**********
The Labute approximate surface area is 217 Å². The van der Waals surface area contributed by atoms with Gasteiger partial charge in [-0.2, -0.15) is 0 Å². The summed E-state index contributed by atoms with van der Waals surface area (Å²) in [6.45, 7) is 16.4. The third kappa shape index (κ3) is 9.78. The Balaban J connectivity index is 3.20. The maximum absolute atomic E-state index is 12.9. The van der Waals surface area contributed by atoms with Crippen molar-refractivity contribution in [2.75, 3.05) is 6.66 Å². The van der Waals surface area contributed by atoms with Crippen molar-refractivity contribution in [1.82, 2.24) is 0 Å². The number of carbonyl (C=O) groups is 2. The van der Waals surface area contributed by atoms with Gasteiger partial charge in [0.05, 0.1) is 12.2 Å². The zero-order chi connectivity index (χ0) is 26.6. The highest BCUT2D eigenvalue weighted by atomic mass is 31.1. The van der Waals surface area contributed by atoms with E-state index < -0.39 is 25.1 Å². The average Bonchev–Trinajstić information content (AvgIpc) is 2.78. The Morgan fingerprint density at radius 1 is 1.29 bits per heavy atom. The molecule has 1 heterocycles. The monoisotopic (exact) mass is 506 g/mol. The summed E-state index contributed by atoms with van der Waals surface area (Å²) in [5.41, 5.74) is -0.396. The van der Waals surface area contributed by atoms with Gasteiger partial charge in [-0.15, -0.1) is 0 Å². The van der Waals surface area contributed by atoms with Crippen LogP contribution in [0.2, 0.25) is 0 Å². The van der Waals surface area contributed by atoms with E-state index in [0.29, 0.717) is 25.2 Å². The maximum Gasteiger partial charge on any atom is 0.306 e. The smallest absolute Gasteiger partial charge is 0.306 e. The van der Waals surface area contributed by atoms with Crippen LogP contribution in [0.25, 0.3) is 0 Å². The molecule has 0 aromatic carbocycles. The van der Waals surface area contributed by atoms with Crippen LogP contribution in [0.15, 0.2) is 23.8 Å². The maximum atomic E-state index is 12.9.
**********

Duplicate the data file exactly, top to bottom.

The Labute approximate surface area is 217 Å². The van der Waals surface area contributed by atoms with Gasteiger partial charge in [-0.2, -0.15) is 0 Å². The summed E-state index contributed by atoms with van der Waals surface area (Å²) in [6.45, 7) is 16.4. The third kappa shape index (κ3) is 9.78. The Balaban J connectivity index is 3.20. The maximum absolute atomic E-state index is 12.9. The van der Waals surface area contributed by atoms with Crippen molar-refractivity contribution in [2.75, 3.05) is 6.66 Å². The van der Waals surface area contributed by atoms with Crippen molar-refractivity contribution in [1.82, 2.24) is 0 Å². The number of carbonyl (C=O) groups is 2. The van der Waals surface area contributed by atoms with Gasteiger partial charge in [0.05, 0.1) is 12.2 Å². The zero-order chi connectivity index (χ0) is 26.6. The highest BCUT2D eigenvalue weighted by atomic mass is 31.1. The van der Waals surface area contributed by atoms with E-state index < -0.39 is 25.1 Å². The average Bonchev–Trinajstić information content (AvgIpc) is 2.78. The Morgan fingerprint density at radius 1 is 1.29 bits per heavy atom. The molecule has 1 heterocycles. The monoisotopic (exact) mass is 506 g/mol. The summed E-state index contributed by atoms with van der Waals surface area (Å²) in [5.41, 5.74) is -0.396. The van der Waals surface area contributed by atoms with Gasteiger partial charge in [-0.15, -0.1) is 0 Å². The van der Waals surface area contributed by atoms with Crippen LogP contribution in [0.2, 0.25) is 0 Å². The van der Waals surface area contributed by atoms with E-state index in [0.29, 0.717) is 25.2 Å². The maximum Gasteiger partial charge on any atom is 0.306 e. The smallest absolute Gasteiger partial charge is 0.306 e. The van der Waals surface area contributed by atoms with Crippen LogP contribution in [0.25, 0.3) is 0 Å². The molecule has 0 aromatic carbocycles. The van der Waals surface area contributed by atoms with Crippen LogP contribution in [0.15, 0.2) is 23.8 Å². The maximum atomic E-state index is 12.9.